Technical Debt

Pitfall Quality when Stack Ranking Software Engineers

Pitfall number two when stack ranking: neglecting software quality!

“If you’re just using your engineers to code, you’re only getting about half their value” 

        Marty Cagan (Founder, Partner SVPG)

Developers are not "feature factory" workers

In the first blog Pitfalls of Stack Ranking Software Engineers I pointed out that it is very easy to place the wrong emphasis when stack ranking software developers. Since software development is more like a team sport, both aspects, the independent/sole code contributions of a developer, must be set in relation to the joint work on the code in teams of two. This is because only the second aspect contributes to knowledge sharing, team alignment and team resilience.

There is another aspect that needs to be considered. In the previous blog, we saw how a developer's effort can be split into an "Effort on Knowledge Islands %" and an "Effort on Knowledge Balances %" (and a remaining effort with high "Contributor Friction"). In the blog Positive Impact of Developer Contributions [1] on knowledge balances, we saw that the code behind knowledge balances is often only affected by bugs to a small extent. This is in the nature of things when working in teams of two, whose members constantly exchange information and review each other's work.

But what about the software quality of the code behind knowledge islands, which are the result of major solo work by developers? Obviously, a developer can implement many features "quick and dirty" by hook or by crook, but this later results in bugs that would not necessarily be attributed to them alone.

The following aspects should therefore also be checked, especially for extensive knowledge islands:

  • How extensive is the test code, test coverage or other test values?
  • Are findings found by code quality tools that are urgently recommended to be fixed (e.g. hidden bugs)?
  • What is the design or architecture quality in these code areas? Is this code maintainable/comprehensible and extensible with new features?

In other words: has the developer not only made a big contribution on his own, but also a good one?

Is the delivered quality also right?

Again, as in the previous blog, we refer to the developers of the Django open source web framework in 2023 in the table below. The first column ("Feat. Effort") shows the effort that the respective developer has contributed to the development of additional features. The criteria "Effort Knowledge Islands %" and "Effort Knowledge Balances %", which we already discussed in the first blog, measure the effort distribution of the respective developer in solo and two-team work.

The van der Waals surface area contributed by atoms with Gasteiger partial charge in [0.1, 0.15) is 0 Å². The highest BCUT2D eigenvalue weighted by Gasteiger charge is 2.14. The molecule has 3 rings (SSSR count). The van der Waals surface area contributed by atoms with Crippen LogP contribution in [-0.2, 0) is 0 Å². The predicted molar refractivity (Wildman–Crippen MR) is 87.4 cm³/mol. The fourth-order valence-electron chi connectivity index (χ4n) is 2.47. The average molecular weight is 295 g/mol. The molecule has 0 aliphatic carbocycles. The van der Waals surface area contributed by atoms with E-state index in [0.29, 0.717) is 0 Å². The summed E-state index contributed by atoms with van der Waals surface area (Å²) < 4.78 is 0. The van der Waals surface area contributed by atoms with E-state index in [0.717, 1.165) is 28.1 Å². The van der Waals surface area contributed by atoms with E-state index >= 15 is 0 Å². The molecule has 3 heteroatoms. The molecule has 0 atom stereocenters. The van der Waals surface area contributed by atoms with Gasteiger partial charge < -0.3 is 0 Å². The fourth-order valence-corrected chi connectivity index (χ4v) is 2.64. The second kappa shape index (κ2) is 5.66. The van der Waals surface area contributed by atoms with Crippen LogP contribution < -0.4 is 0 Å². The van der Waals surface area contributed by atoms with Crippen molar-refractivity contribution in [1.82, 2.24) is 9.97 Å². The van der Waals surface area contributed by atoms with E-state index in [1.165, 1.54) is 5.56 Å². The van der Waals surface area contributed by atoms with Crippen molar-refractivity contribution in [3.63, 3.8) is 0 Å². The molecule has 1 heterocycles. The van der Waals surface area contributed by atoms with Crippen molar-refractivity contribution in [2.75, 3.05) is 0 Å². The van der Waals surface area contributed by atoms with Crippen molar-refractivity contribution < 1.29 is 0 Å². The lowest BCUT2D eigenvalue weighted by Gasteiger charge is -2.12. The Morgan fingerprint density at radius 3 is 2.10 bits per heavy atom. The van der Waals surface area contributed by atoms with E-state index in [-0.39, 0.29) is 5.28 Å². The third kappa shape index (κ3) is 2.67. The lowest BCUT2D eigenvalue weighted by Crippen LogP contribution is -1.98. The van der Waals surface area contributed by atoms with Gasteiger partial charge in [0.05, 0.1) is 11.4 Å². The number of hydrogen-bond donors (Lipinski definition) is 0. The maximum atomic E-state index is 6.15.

Another (second column) is the "Effort (FDI Code) %" metric. It represents the proportion of effort that has led to code (or source code files) with a high "Feature Debt Index" (FDI). "Feature Debt" measures, among other things, the architecture coupling in the code between features that were  captured in the issue tracker. (More detailed information on the measurement of the "FDI" and the "Feature Effort" metrics can be found here).

Table: “Top Performer” criterion - “Effort (FDI Code) %” measures the architectural quality

According to the criteria from the first blog, we would have categorised Mariusz Felisiak as a "Top Performer" even though he has a too high "Effort Knowledge Islands %" of 76%. If we refer to the broader aspect of software quality, we see that his effort only resulted in 7% source files with a high "Feature Debt" index value. This is a indicator that the design quality of his sole work is good too.

We have also categorised Nick Pope, Ben Lomax and Francesco Panico (fourth, fifth and eighth entries) as "Achievers" in the first blog on the topic of stack ranking. Their "Effort (FDI Code) %" values are an acceptable 17% (below 20%) and 0% respectively. The same applies to Jon Janzen, who we have also previously categorised as a "Top Performer", which means that despite this new aspect, the previous rating of these developers remains positive.